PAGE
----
Akhmed Zakaev, a political leader of exiled Chechens forming an anti-Putin coalition, fears that there will be an influx of Russian terrorist groups into Ukraine . According to Zakaev, the terrorist groups are likely to come from the former Soviet republics of Central Asia, particularly Kazakhstan.
"Our intelligence says they are trying to send new people who were not previously identified as Russian combatants, 'kadyrivtsy'", Zakaev told Kyiv Post, using the common word to describe fighters under the command of his main adversary, notorious Chechen mogul and Putin hardliner Ramzan Kadyrov.
"These are pure saboteurs, killers, sent to assassinate those on Putin's death list. Not only Chechens, but the people from other regions of Northern Caucasus, and Crimean Tatars,"
Zakaev summed up.
Akhmad Akhmedov, another active figure of the Northern Caucasian resistance, confirmed Zakaev’s data while speaking to Kyiv Post.
"We got the same information. We’re in the red zone," Akhmedov said. "We’re warned to check our vehicles for planted bombs, etc. "
Both men have experience on the battlefield with Russia. Zakaev was a part of the Chechen (or Ichkerian) government during the brief moment of Chechen independence from Russia in the 1990s.
Akhmadov is a former athlete who joined the Ukrainian army after the first days of the full-scale Russian invasion this February.
Ukraine’s Parliament, the Verkhovna Rada, adopted a declaration on Oct. 18 stating the Chechen Republic of Ichkeria to be a territory "temporarily occupied by the Russian Federation."
Rada MPs voted in favor of the resolution, which also condemns the genocide of the Chechen people. Ukraine became the second country that officially recognized Ichkeria, now a part of the Russian Federation, as an independent state.
There are up to a thousand Northern Caucasians from the regions of Chechnya, Dagestan, and other Russian-controlled provinces fighting on the Ukrainian side.
Earlier this year, Zakaev, the leader of the exiled government of Ichkeria, announced the launch of a military regiment under his command operating in Ukraine and armed by the Armed Forces of Ukraine.
In the conversation with Kyiv Post, Zakaev stressed that people from his newly-formed volunteer battalion took part in the liberation of the southern Ukrainian city of Kherson earlier this fall.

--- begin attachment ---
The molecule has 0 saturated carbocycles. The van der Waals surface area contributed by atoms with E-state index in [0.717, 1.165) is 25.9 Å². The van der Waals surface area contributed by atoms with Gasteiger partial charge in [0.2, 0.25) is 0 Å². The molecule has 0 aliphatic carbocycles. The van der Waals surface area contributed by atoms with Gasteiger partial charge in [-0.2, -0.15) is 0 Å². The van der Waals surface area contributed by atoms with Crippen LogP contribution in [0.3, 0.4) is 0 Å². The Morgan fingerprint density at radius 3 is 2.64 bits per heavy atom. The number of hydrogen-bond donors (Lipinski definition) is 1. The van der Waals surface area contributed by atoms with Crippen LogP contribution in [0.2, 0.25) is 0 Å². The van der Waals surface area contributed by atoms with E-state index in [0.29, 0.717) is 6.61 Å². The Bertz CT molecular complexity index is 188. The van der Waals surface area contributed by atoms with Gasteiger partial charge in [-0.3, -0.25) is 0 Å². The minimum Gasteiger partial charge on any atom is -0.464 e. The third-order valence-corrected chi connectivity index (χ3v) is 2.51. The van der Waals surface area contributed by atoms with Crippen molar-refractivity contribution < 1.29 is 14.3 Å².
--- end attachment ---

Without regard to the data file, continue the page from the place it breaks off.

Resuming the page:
At this stage, three major Chechen regiments operate in Ukraine. One of them is directly controlled by Zakaev.
"There are way more people willing to fight but fear losing their European citizenship," says one of the volunteer fighters from Chechnya. "Most of us are here incognito, and we learn about the others from the press after they become KIAs (killed in action)."
The prolonged standoff between the Chechen fighters for independence in the 1990s and Russian forces ended two decades ago, with most of the anti-Kremlin opposition either killed or exiled.
For the first time since 2015, the year of the last serious military operation of Chechen opposition to Kadyrov, the battle between Russian-controlled and pro-independence Chechen forces became a reality, though this time on Ukrainian soil.
Russian-controlled Chechnya and its leader Ramzan Kadyrov have regularly sent its troops to fight in Ukraine.
Earlier this week, Ivan Fedorov, the mayor of the occupied Ukrainian town of Melitopol in Zaporizhzhia Region, said that Kadyrov had sent his nephew to become the de-facto governor of those parts of Kherson and Zaporizhzhia Regions which are still controlled by Russian forces.
Popular local site Ukrayinska Pravda reported that the primary role of Kadyrov’s agent in Ukraine would be to manage the finances of such Russian-controlled enclaves.
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